All Saints 2007
One of the great joys and benefits of observing the holidays of the days of the dead is our gratefulness for our connection with them through the communion of saints, which is for the glory of God. We anticipate All Saints Day on All Hallows Eve – the eve of All Saints – and continue our worship November 1st in the feast of All Souls, or All Faithful Departed – a memorial day for remembering those who have gone before us in obtaining “those ineffable joys” spoken of in the Collect. I like to say, “It is always tea-time somewhere in the Anglican Communion” – that our bonds of affection and common heritage include this enjoyment, and that somewhere in the world someone is praying for me as I pray for you and for them.
And yet this fellowship extends beyond space into time – the saints of ages past share our hope for things to come. And we share in their hope, in their love, through our fellowship with Christ, in Christ, memorialized and brought to present life in the sacraments – the body and blood of Christ – the head of whose body we make up the members – and through and with him be all honor and glory to God, including that fellowship which is his joy – the church which is his body – the fullness (fulfillment) – of him who fills all in all.
This all boils down however to some practical behavior, most succinctly and most famously stated in the Golden Rule, the last sentence of today’s gospel reading: Do as you would be done by.
Imagine yourself a buckaroo from Paradise – that is, a cowboy from the Paradise Valley in Nevada. You raise mules. You have a day job: construction work on the interstate, building bypasses around Elko, Battle Mountain, and Winnemucca. You are on the way to work – you have about 80 miles to go. It is Sunday, late afternoon, the sun is setting slowly over the sage, and you are headed up a mountain pass about 8 miles west of Carlin.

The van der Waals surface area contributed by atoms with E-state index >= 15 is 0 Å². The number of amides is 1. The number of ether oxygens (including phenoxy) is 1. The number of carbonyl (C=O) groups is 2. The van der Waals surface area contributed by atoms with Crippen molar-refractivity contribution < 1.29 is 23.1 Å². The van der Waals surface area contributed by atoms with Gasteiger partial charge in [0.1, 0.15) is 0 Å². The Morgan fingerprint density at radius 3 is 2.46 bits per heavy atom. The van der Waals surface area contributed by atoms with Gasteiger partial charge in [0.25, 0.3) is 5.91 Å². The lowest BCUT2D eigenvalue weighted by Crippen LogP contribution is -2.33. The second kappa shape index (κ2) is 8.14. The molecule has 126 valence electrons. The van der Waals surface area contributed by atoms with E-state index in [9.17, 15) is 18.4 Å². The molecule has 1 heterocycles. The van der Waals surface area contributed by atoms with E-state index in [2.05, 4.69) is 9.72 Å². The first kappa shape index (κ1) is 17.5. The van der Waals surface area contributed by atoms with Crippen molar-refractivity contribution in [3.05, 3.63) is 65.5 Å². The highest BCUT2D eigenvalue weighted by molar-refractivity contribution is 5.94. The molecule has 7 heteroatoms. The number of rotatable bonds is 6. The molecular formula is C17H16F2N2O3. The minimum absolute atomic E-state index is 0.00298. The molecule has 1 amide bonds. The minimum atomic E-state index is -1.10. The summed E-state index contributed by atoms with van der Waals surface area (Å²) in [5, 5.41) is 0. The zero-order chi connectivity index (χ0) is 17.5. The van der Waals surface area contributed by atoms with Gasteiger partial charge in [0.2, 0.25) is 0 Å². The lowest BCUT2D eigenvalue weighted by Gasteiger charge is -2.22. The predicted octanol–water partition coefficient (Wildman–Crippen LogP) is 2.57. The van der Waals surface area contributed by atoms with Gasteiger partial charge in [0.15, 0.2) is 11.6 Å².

On the side of the road, hood up, is an old car – a 1964 Pontiac Tempest. You stop. The young people inside think they have a mechanical problem. You have a simpler explanation and with a siphon hose prove it. “Yep, bone dry.” They are out of gas.
You drive them back to Carlin, make sure they get some gas, follow them to the next town, Battle Mountain, to make sure they are okay. As you leave, you give your parting benediction: “Make sure to stop and gas her up once in a while.”
To them you are an angel – a messenger of God – or someone who has followed the Golden Rule. Who wouldn’t want to be treated the way you have just treated them?
I was not the cowboy. But I was there. And I am sure glad he stopped.
Do unto others as you would have them do unto you.
It sounds so simple – and sometimes it is.
In practice this is carried out in as many ways as the engineer’s dictum Murphy’s Law – if it can go wrong it will – is manifested in the real world. As there are many examples and applications of Murphy’s Law, so there are many of the Golden Rule.
Here is one example. For pastors and their congregations, there are issues of communication, straightforwardness and honor of each other, which come into play.
When I spoke to Greg Rickel, bishop of Olympia, four weeks ago, I asked him if I could use the 10 Rules for Respect in communication he'd introduced at his parish as rector - and he readily gave his permission.
Before I share them with you, though, a disclosure – in the form of a story.
Donald Nicholl, the English Catholic layman who taught me so much at UCSC, loved to tell the story of Gandhi and the little girl. Her mother brought her to the great man complaining of her addiction to sweet foods, and asking Gandhi to do something about it. Gandhi told her to come back in two weeks.
When she did, he took the little girl aside and in a few simple words told her how to break the habit. The mother asked, why did you not tell her this two weeks ago? Because, madam, two weeks ago I was still addicted to sweet foods myself!